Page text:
The discovery of polaritons of matter and waves sheds new light on photon quantum technology

Physics of nature (2022). DOI: 10.1038 / s41567-022-01565-4 “width =” 800 “height =” 530″/>

Experimental scheme and polariton formation. Credit: Physics of nature (2022). DOI: 10.1038 / s41567-022-01565-4

The development of experimental platforms advancing the field of quantum science and technology (QIST) has a unique set of benefits and challenges common to any new technology. Researchers at Stony Brook University, led by Ph.D. The researchers believe that their new quasiparticles, which mimic highly interacting photons in materials and devices but circumvent some of the inherent problems, will benefit the further development of QIST platforms that are poised to transform computing and communication technologies.

The findings are detailed in an article published in Physics of nature.

The study sheds light on the fundamental properties of polaritons and related phenomena of many bodies, and opens up new possibilities for the study of polariton quantum matter.

An important issue with photon-based QIST platforms is that while photons can be ideal carriers of quantum information, they do not usually interact with each other. The lack of such interactions also hinders the controlled exchange of quantum information between them. Scientists have found a way around this by combining photons with heavier excitations in materials, thus forming polaritons, chimera-like hybrids of light and matter. Collisions between these heavier quasiparticles make it possible for photons to interact effectively. This may allow the implementation of photon-based quantum operations and, ultimately, the entire QIST infrastructure.

However, the main problem is the limited lifetime of these photon-based polaritons due to their radiation contact with the environment, leading to uncontrolled spontaneous decay and decoherence.

The discovery of polaritons of matter and waves sheds new light on photon quantum technology

The artistic representation of the results of the polariton study shows the atoms in the optical lattice that form the insulating phase (left); atoms that are transformed into polaritons of matter-wave through a vacuum bond mediated by microwave radiation represented by green (center); polaritons become mobile and form a superfluid phase for strong vacuum bonding (right). Credit: Alfonso Lanuz / Schneble Laboratory / Stony Brook University.

According to Schnebel and his colleagues, their published studies of polaritons completely circumvent such limitations caused by spontaneous decay. The photonic aspects of their polaritons are completely transported by waves of atomic matter, for which such undesirable decay processes do not exist. This feature opens access to parameter modes that are not available or are not yet available in photon-based polarity systems.

“The development of quantum mechanics dominated the last century, and the ‘second quantum revolution’ in the development of QIST and its applications is now taking place around the world, including corporations such as IBM, Google and Amazon,” said Schneble, a professor of physics. and astronomy at the College of Arts and Sciences. “Our work highlights some fundamental quantum mechanical effects of interest to new photonic quantum systems in QIST, ranging from semiconductor nanophotonics to quantum electrodynamics.”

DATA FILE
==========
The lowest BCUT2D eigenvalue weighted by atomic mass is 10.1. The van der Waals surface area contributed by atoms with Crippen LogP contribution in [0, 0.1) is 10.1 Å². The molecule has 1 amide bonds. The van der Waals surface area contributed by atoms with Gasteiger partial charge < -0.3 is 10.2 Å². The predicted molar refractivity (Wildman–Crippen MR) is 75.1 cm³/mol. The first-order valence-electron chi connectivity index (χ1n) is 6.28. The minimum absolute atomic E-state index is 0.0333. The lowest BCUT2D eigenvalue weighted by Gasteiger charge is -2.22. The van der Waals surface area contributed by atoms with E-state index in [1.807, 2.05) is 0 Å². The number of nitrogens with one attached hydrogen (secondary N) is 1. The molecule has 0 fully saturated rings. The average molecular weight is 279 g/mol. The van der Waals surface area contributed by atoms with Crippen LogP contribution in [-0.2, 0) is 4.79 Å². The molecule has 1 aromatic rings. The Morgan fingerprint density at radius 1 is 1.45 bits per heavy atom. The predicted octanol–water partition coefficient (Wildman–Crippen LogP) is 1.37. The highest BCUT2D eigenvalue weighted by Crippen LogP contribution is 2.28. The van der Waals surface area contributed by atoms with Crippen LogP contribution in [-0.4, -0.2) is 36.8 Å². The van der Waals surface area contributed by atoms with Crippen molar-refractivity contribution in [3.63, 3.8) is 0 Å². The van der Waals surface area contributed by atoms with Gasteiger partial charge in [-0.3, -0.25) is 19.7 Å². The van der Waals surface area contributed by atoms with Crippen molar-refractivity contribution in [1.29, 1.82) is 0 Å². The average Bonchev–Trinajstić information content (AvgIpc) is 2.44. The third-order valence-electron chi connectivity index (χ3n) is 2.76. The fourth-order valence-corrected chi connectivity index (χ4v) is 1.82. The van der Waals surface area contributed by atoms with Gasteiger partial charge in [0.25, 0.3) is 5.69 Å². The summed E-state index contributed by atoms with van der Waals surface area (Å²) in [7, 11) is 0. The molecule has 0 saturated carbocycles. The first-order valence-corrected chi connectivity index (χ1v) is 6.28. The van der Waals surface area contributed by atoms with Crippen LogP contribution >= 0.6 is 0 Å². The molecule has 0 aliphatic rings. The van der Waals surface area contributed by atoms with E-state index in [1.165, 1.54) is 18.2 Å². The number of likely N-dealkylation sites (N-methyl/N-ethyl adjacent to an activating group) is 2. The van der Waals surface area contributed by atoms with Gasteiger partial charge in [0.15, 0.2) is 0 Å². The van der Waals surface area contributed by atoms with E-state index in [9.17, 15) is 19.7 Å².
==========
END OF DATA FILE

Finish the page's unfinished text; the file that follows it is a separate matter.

Researchers at Stony Brook conducted their experiments with a platform with ultra-cold atoms in an optical grid, a potential egg-like landscape formed by standing waves of light. Using a special vacuum apparatus with different lasers and control fields and operating at nanokelvin temperature, they implemented a scenario in which atoms trapped in the lattice “dress” in clouds of vacuum excitations made of delicate waves of turmoil.

The team found that as a result, polaritonic particles become much more mobile. The researchers were able to directly investigate their internal structure by gently shaking the lattice, thus gaining access to the contribution of matter waves and the excitation of the atomic lattice. When left alone, the polaritons of the matter-waves jump through the lattice, interact with each other and form stable phases of quasiparticles.

“With the help of our experiment, we conducted a quantum modeling of the exciton-polariton system in the new mode,” explains Schneble. “The desire to perform such ‘analog’ simulations, which in addition are ‘analogues’ in the sense that the relevant parameters can be freely typed, is in itself an important area within QIST.”

Stony Brook’s study included graduate students from Junjok Kwon (currently a graduate student at Sandia National Laboratory), Yonshin Kim and Alphonse Lanuz.

Improved interaction due to the strong combination of light and matter

Additional information:
Joonhyuk Kwon et al, Formation of polaritons of matter-waves in an optical lattice, Physics of nature (2022). DOI: 10.1038 / s41567-022-01565-4

Provided by Stony Brook University

Citation: The discovery of matter-wave polaritons sheds new light on photon quantum technology (2022, April 6), obtained April 7, 2022 from -photonic-quantum .html

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